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Census Data Shows America Quickly Looking More Hispanic

People participate in 'A Day Without Immigrants' rally, May 1, 2006 at the Civic Center Plaza in Tulsa, Okla., where according to the U.S. Census Bureau, Tulsa had a 97 percent increase in Hispanic population from 2000 to 2010, while the suburb of Owasso
People participate in 'A Day Without Immigrants' rally, May 1, 2006 at the Civic Center Plaza in Tulsa, Okla., where according to the U.S. Census Bureau, Tulsa had a 97 percent increase in Hispanic population from 2000 to 2010, while the suburb of Owasso

The Hispanic population in the United States is growing at a faster pace than officials expected, rapidly changing the way America looks.

Data released Thursday from the 2010 Census shows the U.S. Hispanic population has grown to 50.5 million, meaning about one in six people in the U.S. is Hispanic.

The data also found the Hispanic population grew by more than 40 percent between 2000 and 2010, and accounts for more than half of the country's total population increase during that time.

Hispanics were already the country's largest minority, but the new data shows the Hispanic population is spreading out across the country.  Census data finds the Hispanic population surpassed estimates in 40 of the 50 U.S. states, making the biggest jumps in southern states that have not traditionally had large Hispanic communities, including Alabama and North Carolina.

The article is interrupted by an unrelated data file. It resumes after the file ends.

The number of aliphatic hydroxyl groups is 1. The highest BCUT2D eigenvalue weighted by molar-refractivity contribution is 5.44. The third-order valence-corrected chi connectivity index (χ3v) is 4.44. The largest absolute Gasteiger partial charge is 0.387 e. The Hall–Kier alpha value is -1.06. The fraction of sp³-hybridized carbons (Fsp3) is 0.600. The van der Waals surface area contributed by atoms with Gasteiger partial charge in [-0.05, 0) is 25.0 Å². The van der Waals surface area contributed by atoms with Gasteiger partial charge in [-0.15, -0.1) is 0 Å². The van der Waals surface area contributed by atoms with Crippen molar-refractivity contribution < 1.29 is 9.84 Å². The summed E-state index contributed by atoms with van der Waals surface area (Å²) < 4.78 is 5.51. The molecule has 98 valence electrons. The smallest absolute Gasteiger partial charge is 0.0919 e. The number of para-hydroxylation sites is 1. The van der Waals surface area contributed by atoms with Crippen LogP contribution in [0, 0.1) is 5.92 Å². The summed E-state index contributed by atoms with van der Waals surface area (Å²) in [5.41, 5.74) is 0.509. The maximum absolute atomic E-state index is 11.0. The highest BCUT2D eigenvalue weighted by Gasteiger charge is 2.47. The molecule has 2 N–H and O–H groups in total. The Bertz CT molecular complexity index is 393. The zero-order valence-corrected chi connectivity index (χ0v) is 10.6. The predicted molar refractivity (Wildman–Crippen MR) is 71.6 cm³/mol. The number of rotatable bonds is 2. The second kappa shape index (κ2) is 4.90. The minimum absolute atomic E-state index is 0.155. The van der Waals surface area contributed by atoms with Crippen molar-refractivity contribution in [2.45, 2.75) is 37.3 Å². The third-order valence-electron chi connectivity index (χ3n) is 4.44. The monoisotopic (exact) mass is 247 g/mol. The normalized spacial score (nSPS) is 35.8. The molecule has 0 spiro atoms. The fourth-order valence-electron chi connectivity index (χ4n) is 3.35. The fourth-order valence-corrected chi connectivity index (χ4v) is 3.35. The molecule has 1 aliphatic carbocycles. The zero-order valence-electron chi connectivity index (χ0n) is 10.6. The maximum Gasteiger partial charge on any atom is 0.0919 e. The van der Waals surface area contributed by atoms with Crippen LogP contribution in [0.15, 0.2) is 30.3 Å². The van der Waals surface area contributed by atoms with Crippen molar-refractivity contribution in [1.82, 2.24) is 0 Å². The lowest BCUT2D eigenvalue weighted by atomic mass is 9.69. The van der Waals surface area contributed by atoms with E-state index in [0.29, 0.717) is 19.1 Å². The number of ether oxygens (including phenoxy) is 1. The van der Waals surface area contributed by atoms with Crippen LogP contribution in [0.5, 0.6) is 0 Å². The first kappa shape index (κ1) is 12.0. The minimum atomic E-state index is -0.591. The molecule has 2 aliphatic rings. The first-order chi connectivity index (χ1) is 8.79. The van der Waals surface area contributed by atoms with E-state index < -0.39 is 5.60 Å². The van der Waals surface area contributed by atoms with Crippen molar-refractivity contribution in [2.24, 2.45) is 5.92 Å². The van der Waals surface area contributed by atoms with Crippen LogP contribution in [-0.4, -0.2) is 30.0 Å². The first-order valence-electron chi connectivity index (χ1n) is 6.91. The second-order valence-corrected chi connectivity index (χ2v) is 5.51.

African-Americans remain the second-largest minority in the United States, while the data shows the Asian population grew at the fastest pace of any group in the U.S.

Non-Hispanic whites have made up the majority of the U.S. population. Estimates show that group becoming a minority in about three decades.

In some states, non-Hispanic whites already are a minority, with the southern state of Texas becoming the latest to join the list.

As of the 2000 Census, California, Washington, D.C., Hawaii and New Mexico already had populations where more than 50 percent of the people were part of a minority group

The new Census Bureau findings have significant political implications. In the coming months, U.S. states will be using the population data to redraw political districts.

The changes will have a direct impact on the House of Representatives, where the number of seats allocated to each state is determined by the size of its population.

Some information for this report was provided by AP and Reuters.

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